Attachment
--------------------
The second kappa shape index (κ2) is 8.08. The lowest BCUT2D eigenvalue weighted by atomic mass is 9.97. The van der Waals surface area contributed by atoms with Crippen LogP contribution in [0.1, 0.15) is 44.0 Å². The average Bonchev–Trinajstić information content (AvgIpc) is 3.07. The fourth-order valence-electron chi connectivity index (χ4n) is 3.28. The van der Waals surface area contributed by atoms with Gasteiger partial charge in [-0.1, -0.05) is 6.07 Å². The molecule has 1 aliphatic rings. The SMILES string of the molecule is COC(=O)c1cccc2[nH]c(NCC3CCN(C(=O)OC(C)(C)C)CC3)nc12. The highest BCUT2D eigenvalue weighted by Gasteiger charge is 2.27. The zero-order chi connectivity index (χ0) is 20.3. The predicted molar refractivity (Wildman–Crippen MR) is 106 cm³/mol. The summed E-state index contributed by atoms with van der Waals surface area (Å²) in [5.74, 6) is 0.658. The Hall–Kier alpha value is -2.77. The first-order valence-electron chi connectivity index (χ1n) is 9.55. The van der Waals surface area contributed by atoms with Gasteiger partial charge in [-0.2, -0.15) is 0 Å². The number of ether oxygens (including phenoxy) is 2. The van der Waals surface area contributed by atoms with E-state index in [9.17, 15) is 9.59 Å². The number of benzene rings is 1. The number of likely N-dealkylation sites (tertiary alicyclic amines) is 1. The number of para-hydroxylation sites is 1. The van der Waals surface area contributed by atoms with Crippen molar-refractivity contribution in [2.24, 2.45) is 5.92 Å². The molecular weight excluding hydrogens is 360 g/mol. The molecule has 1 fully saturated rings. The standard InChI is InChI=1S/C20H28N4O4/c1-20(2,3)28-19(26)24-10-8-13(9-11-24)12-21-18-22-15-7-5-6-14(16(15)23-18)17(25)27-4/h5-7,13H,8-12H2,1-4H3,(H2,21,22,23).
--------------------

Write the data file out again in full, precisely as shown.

The second kappa shape index (κ2) is 8.08. The lowest BCUT2D eigenvalue weighted by atomic mass is 9.97. The van der Waals surface area contributed by atoms with Crippen LogP contribution in [0.1, 0.15) is 44.0 Å². The average Bonchev–Trinajstić information content (AvgIpc) is 3.07. The fourth-order valence-electron chi connectivity index (χ4n) is 3.28. The van der Waals surface area contributed by atoms with Gasteiger partial charge in [-0.1, -0.05) is 6.07 Å². The molecule has 1 aliphatic rings. The SMILES string of the molecule is COC(=O)c1cccc2[nH]c(NCC3CCN(C(=O)OC(C)(C)C)CC3)nc12. The highest BCUT2D eigenvalue weighted by Gasteiger charge is 2.27. The zero-order chi connectivity index (χ0) is 20.3. The predicted molar refractivity (Wildman–Crippen MR) is 106 cm³/mol. The summed E-state index contributed by atoms with van der Waals surface area (Å²) in [5.74, 6) is 0.658. The Hall–Kier alpha value is -2.77. The first-order valence-electron chi connectivity index (χ1n) is 9.55. The van der Waals surface area contributed by atoms with Gasteiger partial charge in [-0.2, -0.15) is 0 Å². The number of ether oxygens (including phenoxy) is 2. The van der Waals surface area contributed by atoms with E-state index in [9.17, 15) is 9.59 Å². The number of benzene rings is 1. The number of likely N-dealkylation sites (tertiary alicyclic amines) is 1. The number of para-hydroxylation sites is 1. The van der Waals surface area contributed by atoms with Crippen molar-refractivity contribution in [2.24, 2.45) is 5.92 Å². The molecular weight excluding hydrogens is 360 g/mol. The molecule has 1 fully saturated rings. The standard InChI is InChI=1S/C20H28N4O4/c1-20(2,3)28-19(26)24-10-8-13(9-11-24)12-21-18-22-15-7-5-6-14(16(15)23-18)17(25)27-4/h5-7,13H,8-12H2,1-4H3,(H2,21,22,23).